Angela Merkel’s leadership is under threat after her alliance partner gave her two weeks to agree to turn away refugees at Germany’s borders.

In an unprecedented challenge to her 13 years as Germany’s chancellor, a resolution by her interior minister, Horst Seehofer, is set to be passed on Monday, party aides told German newspaper Bild Zeitung.

He wants Germany to send back migrants who have already registered in other EU countries.

The policy would undermine Mrs Merkel’s authority after she operated an open-door approach in 2015 which led to thousands of migrants entering Germany after first coming to the EU through another country.

Mr Seehofer will give Mrs Merkel two weeks to gain support from her EU partners to halt the policy, or he will carry out the order himself.

The rebel minister is leader of the Christian Social Union in Bavaria, whose parent party is Mrs Merkel’s Christian Democratic Union (CDU). The two parties are part of the same overall coalition running Germany.

Mrs Merkel is trying to get France to create a joint proposal with her to tighten asylum rules before the EU leaders summit in late June.

The government denied wanting to discuss possible bilateral solutions with Greece, Italy and Austria on how to deal with the large numbers of people fleeing conflict.

However, a spokesman said Mrs Merkel is in close contact with those states.

A convoy composed of 630 migrants docked in Valencia, Spain on the morning of Sunday, June 17.

This footage shows people on the SOS Mediterranee Aquarius, one of the ships making up the convoy, cheering, dancing and listening to translators as Valencia’s shores draw closer. 0:46

Mr Merkel is adamant that there needs to be a Europe-wide migrant policy, but Mr Seehofer disagrees and last week reportedly told CSU leaders in private he “can no longer work” with the chancellor.

She asked the CSU to give her two weeks to come up with deals similar to one agreed between Turkey and the EU in 2016, which means migrants arriving in Greece are sent back to Turkey if they do not apply for asylum.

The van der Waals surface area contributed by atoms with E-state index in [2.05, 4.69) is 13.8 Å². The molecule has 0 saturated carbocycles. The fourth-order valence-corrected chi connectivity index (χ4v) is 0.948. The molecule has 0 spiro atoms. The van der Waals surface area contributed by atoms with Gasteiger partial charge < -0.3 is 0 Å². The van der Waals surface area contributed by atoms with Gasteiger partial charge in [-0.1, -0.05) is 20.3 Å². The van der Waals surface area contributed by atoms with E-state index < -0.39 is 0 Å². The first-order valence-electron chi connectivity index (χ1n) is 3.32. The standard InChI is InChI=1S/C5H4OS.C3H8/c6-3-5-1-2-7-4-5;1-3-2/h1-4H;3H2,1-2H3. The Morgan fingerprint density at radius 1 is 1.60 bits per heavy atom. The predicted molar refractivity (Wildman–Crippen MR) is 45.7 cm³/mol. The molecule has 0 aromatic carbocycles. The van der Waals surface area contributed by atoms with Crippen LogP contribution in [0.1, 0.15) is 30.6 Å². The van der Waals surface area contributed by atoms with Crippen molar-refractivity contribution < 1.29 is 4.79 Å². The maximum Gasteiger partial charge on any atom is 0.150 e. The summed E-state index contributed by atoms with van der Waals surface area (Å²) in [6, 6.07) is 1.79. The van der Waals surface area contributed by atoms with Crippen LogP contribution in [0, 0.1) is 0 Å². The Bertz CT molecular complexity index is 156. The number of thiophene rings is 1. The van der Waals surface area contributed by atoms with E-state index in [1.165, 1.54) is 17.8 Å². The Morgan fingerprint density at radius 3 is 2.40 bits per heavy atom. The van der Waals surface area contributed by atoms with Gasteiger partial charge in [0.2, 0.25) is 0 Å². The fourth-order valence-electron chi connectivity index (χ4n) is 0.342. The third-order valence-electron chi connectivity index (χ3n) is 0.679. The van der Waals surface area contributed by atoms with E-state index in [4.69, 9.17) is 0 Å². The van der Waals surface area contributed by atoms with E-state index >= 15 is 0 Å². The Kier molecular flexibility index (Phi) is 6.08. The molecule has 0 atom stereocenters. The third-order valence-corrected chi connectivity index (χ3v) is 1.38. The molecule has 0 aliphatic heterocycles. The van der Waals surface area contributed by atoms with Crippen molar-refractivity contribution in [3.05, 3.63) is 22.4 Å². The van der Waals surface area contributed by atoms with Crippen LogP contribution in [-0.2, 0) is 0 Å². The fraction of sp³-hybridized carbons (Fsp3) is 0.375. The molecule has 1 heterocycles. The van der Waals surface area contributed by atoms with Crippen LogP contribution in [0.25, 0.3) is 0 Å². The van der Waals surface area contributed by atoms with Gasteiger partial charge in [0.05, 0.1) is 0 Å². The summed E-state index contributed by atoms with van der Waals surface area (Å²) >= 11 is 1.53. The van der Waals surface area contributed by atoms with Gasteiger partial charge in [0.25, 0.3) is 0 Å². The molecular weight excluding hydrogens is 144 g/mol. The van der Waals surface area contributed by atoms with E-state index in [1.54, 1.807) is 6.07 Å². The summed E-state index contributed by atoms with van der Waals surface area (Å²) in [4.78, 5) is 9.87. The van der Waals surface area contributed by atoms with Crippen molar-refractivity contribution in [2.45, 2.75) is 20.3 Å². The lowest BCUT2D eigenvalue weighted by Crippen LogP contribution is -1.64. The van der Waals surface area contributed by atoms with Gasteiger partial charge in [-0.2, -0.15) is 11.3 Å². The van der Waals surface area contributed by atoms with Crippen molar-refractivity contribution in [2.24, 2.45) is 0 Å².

In return, Turkey, which is not in the EU, receives aid and its citizens are allowed visa-free travel to the Schengen passport-free zone.

The German chancellor wants the EU to give states more power to turn away refugees to stop Germany being the only one with the policy.

Annegret Kramp-Karrenbauer, secretary general of Mrs Merkel’s CDU Party, said: “It could weaken our negotiating position and potentially impact other areas such as the euro.”

The migrant issue has come to a head this week after a new Italian government refused to let a ship carrying 629 migrants dock at its ports.

Italy’s foreign affairs minister Enzo Moavero Milanesi said on Sunday the political strategy is meant to shake consciences.

He said his country will present proposals to revamp the EU’s asylum laws at the EU summit on 28 June.

“The issue of migrants is epic and Europe has remained detached for years about it,” Mr Milanesi.

On Sunday the migrants arrived in Valencia after the Spanish government said it would take them.

They have 45 days to rest in Spain after weeks at sea before they have to start organising their legal statuses.

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